Wild yak

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Wild yak
Temporal range: 5–0 Ma
Early Pliocene – Recent
Wild oxen, sheep and goats of all lands, living and extinct (Plate IV) BHL9370000.jpg
Scientific classification e
Kingdom: Animalia
Phylum: Chordata
Class: Mammalia
Order: Artiodactyla
Family: Bovidae
Subfamily: Bovinae
Genus: Bos
Species:
B. mutus
Binomial name
Bos mutus
Bos mutus map.png
Distribution of Wild yak

The wild yak (Bos mutus) is a large wild bovid native to the Himalayas in Central Asia. It is the ancestor of the domestic yak (Bos grunniens).

Most yaks are domestic, which means they live on farms run by people. There are a few wild yak but there are not many left and are in danger of extinction.[2] There may be as few as 100 yak left in the wild.[2] Wild male yaks stand about 2–2.2 meters tall at the shoulder, the females about 1 metre. Domestic Yaks are shorter, between 1 and 2 metres for both males and females.[2] All yaks have long, thick hair to keep them warm in the cold places they live. Wild yaks can be black or brown. Some domestic yaks are white.[3] All kinds of yaks have horns.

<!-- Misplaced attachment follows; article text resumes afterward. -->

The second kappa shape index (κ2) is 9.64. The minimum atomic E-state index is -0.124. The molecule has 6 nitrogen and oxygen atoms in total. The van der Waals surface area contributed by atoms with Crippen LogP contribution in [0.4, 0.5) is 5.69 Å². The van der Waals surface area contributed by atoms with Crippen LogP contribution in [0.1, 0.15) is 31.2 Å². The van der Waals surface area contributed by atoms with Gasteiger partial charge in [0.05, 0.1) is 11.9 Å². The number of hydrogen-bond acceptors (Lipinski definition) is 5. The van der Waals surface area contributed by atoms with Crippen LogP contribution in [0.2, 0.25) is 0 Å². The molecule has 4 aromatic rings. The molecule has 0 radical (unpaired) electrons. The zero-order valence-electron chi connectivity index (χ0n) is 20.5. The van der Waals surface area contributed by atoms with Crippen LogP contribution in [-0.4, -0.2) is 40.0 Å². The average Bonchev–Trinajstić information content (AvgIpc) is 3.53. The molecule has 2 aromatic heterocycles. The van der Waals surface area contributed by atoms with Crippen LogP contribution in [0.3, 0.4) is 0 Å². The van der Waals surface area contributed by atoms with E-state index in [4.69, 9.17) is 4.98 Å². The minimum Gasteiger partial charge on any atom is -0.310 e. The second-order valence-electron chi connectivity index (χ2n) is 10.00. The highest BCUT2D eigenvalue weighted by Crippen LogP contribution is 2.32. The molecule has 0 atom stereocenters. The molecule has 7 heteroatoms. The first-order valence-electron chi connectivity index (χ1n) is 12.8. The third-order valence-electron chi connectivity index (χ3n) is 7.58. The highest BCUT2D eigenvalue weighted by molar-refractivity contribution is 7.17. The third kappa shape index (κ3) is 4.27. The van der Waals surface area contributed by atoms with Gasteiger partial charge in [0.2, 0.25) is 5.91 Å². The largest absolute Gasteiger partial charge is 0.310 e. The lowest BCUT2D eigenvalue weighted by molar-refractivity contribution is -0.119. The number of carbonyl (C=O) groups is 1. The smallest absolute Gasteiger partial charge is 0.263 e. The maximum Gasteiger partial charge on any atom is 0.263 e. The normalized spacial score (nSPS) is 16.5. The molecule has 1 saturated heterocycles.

Life[change | change source]

Yaks are herd animals. This means they live in groups called herds. Yaks are herbivores, they don't eat meat. The oldest yaks can live up to 25 years.[2]

References[change | change source]

  1. Buzzard, P. & Berger, J. (2016). "Bos mutus". IUCN Red List of Threatened Species (IUCN) 2016: e.T2892A101293528. http://www.iucnredlist.org/details/2892/0. Retrieved 3 December 2016. 
  2. 2.0 2.1 2.2 2.3 "UNEP - the Yak".
  3. "A picture of a white domestic yak".